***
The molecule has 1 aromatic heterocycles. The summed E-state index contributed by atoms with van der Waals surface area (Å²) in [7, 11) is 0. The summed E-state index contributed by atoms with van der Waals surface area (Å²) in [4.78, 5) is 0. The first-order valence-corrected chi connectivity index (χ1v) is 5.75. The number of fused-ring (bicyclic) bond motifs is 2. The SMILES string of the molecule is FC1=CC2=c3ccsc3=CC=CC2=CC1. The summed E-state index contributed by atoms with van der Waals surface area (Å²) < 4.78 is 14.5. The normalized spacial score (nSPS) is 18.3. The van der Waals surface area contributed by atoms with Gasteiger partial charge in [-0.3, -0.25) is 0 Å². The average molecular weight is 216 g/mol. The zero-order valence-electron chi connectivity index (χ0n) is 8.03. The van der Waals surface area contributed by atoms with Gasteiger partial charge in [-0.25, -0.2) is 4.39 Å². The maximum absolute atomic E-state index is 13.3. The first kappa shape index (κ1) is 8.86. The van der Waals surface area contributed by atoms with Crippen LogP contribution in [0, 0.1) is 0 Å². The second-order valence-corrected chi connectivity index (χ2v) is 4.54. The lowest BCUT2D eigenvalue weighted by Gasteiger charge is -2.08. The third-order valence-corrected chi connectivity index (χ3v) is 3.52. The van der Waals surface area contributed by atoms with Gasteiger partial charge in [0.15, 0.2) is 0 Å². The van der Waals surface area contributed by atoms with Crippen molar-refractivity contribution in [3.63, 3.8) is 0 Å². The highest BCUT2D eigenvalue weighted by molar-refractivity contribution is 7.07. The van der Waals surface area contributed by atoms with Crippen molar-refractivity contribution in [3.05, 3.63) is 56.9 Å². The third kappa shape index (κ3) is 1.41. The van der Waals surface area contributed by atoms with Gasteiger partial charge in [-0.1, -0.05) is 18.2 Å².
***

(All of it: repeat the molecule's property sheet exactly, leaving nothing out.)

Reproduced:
The molecule has 1 aromatic heterocycles. The summed E-state index contributed by atoms with van der Waals surface area (Å²) in [7, 11) is 0. The summed E-state index contributed by atoms with van der Waals surface area (Å²) in [4.78, 5) is 0. The first-order valence-corrected chi connectivity index (χ1v) is 5.75. The number of fused-ring (bicyclic) bond motifs is 2. The SMILES string of the molecule is FC1=CC2=c3ccsc3=CC=CC2=CC1. The summed E-state index contributed by atoms with van der Waals surface area (Å²) < 4.78 is 14.5. The normalized spacial score (nSPS) is 18.3. The van der Waals surface area contributed by atoms with Gasteiger partial charge in [-0.3, -0.25) is 0 Å². The average molecular weight is 216 g/mol. The zero-order valence-electron chi connectivity index (χ0n) is 8.03. The van der Waals surface area contributed by atoms with Gasteiger partial charge in [-0.25, -0.2) is 4.39 Å². The maximum absolute atomic E-state index is 13.3. The first kappa shape index (κ1) is 8.86. The van der Waals surface area contributed by atoms with Crippen LogP contribution in [0, 0.1) is 0 Å². The second-order valence-corrected chi connectivity index (χ2v) is 4.54. The lowest BCUT2D eigenvalue weighted by Gasteiger charge is -2.08. The third-order valence-corrected chi connectivity index (χ3v) is 3.52. The van der Waals surface area contributed by atoms with Gasteiger partial charge in [0.15, 0.2) is 0 Å². The van der Waals surface area contributed by atoms with Crippen molar-refractivity contribution in [3.63, 3.8) is 0 Å². The highest BCUT2D eigenvalue weighted by molar-refractivity contribution is 7.07. The van der Waals surface area contributed by atoms with Crippen molar-refractivity contribution in [3.05, 3.63) is 56.9 Å². The third kappa shape index (κ3) is 1.41. The van der Waals surface area contributed by atoms with Gasteiger partial charge in [-0.1, -0.05) is 18.2 Å².